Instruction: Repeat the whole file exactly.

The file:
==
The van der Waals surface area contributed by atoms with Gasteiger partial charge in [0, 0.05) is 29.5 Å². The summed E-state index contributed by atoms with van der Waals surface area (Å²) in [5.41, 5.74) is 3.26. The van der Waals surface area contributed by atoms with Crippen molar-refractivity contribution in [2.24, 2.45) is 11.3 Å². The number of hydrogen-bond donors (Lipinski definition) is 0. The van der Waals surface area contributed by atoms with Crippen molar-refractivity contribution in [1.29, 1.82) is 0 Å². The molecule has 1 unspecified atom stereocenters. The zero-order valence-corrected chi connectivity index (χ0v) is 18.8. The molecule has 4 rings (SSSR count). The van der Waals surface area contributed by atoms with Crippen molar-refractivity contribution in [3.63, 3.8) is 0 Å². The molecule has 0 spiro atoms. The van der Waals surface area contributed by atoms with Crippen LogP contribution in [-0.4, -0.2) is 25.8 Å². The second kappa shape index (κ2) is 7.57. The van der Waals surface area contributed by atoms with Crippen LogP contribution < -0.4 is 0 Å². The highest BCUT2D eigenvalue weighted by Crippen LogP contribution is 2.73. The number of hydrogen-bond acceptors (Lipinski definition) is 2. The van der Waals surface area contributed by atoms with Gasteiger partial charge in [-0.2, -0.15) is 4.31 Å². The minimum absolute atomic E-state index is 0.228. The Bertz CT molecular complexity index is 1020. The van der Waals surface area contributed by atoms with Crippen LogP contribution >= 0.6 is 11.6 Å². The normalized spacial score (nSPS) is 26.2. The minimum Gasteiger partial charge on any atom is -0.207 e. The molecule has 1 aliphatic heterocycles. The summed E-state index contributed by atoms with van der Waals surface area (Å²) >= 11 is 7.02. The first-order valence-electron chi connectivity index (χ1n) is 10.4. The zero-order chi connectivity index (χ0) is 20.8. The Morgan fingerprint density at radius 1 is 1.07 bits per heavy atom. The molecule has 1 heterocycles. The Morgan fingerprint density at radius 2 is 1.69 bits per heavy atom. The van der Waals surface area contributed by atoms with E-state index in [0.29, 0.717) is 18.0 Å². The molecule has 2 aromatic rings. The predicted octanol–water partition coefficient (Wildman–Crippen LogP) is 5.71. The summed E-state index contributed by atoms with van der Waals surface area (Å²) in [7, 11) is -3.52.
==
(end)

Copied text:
The van der Waals surface area contributed by atoms with Gasteiger partial charge in [0, 0.05) is 29.5 Å². The summed E-state index contributed by atoms with van der Waals surface area (Å²) in [5.41, 5.74) is 3.26. The van der Waals surface area contributed by atoms with Crippen molar-refractivity contribution in [2.24, 2.45) is 11.3 Å². The number of hydrogen-bond donors (Lipinski definition) is 0. The van der Waals surface area contributed by atoms with Crippen molar-refractivity contribution in [1.29, 1.82) is 0 Å². The molecule has 1 unspecified atom stereocenters. The zero-order valence-corrected chi connectivity index (χ0v) is 18.8. The molecule has 4 rings (SSSR count). The van der Waals surface area contributed by atoms with Crippen molar-refractivity contribution in [3.63, 3.8) is 0 Å². The molecule has 0 spiro atoms. The van der Waals surface area contributed by atoms with Crippen LogP contribution in [-0.4, -0.2) is 25.8 Å². The second kappa shape index (κ2) is 7.57. The van der Waals surface area contributed by atoms with Crippen LogP contribution < -0.4 is 0 Å². The highest BCUT2D eigenvalue weighted by Crippen LogP contribution is 2.73. The number of hydrogen-bond acceptors (Lipinski definition) is 2. The van der Waals surface area contributed by atoms with Gasteiger partial charge in [-0.2, -0.15) is 4.31 Å². The minimum absolute atomic E-state index is 0.228. The Bertz CT molecular complexity index is 1020. The van der Waals surface area contributed by atoms with Crippen LogP contribution >= 0.6 is 11.6 Å². The normalized spacial score (nSPS) is 26.2. The minimum Gasteiger partial charge on any atom is -0.207 e. The molecule has 1 aliphatic heterocycles. The summed E-state index contributed by atoms with van der Waals surface area (Å²) >= 11 is 7.02. The first-order valence-electron chi connectivity index (χ1n) is 10.4. The zero-order chi connectivity index (χ0) is 20.8. The Morgan fingerprint density at radius 1 is 1.07 bits per heavy atom. The molecule has 1 heterocycles. The Morgan fingerprint density at radius 2 is 1.69 bits per heavy atom. The van der Waals surface area contributed by atoms with E-state index in [0.29, 0.717) is 18.0 Å². The molecule has 2 aromatic rings. The predicted octanol–water partition coefficient (Wildman–Crippen LogP) is 5.71. The summed E-state index contributed by atoms with van der Waals surface area (Å²) in [7, 11) is -3.52.